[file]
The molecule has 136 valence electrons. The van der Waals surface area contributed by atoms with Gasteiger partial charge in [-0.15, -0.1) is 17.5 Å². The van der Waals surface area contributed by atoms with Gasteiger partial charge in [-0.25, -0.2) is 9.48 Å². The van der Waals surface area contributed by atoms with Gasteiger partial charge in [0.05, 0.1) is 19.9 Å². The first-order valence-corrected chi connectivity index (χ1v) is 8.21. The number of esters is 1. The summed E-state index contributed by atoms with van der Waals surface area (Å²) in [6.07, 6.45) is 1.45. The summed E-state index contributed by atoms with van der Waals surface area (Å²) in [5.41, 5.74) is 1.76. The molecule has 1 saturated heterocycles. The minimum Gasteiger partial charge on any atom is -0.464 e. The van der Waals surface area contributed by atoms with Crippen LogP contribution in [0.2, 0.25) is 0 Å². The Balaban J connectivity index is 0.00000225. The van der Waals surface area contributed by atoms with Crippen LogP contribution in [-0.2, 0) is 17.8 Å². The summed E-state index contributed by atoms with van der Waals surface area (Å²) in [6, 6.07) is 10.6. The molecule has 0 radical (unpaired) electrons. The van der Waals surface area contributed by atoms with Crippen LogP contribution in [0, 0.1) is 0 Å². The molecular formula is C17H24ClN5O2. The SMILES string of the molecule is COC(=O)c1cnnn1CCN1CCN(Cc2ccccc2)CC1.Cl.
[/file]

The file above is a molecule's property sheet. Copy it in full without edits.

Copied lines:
The molecule has 136 valence electrons. The van der Waals surface area contributed by atoms with Gasteiger partial charge in [-0.15, -0.1) is 17.5 Å². The van der Waals surface area contributed by atoms with Gasteiger partial charge in [-0.25, -0.2) is 9.48 Å². The van der Waals surface area contributed by atoms with Gasteiger partial charge in [0.05, 0.1) is 19.9 Å². The first-order valence-corrected chi connectivity index (χ1v) is 8.21. The number of esters is 1. The summed E-state index contributed by atoms with van der Waals surface area (Å²) in [6.07, 6.45) is 1.45. The summed E-state index contributed by atoms with van der Waals surface area (Å²) in [5.41, 5.74) is 1.76. The molecule has 1 saturated heterocycles. The minimum Gasteiger partial charge on any atom is -0.464 e. The van der Waals surface area contributed by atoms with Crippen LogP contribution in [0.2, 0.25) is 0 Å². The Balaban J connectivity index is 0.00000225. The van der Waals surface area contributed by atoms with Crippen LogP contribution in [-0.2, 0) is 17.8 Å². The summed E-state index contributed by atoms with van der Waals surface area (Å²) in [6, 6.07) is 10.6. The molecule has 0 radical (unpaired) electrons. The van der Waals surface area contributed by atoms with Crippen LogP contribution in [0, 0.1) is 0 Å². The molecular formula is C17H24ClN5O2. The SMILES string of the molecule is COC(=O)c1cnnn1CCN1CCN(Cc2ccccc2)CC1.Cl.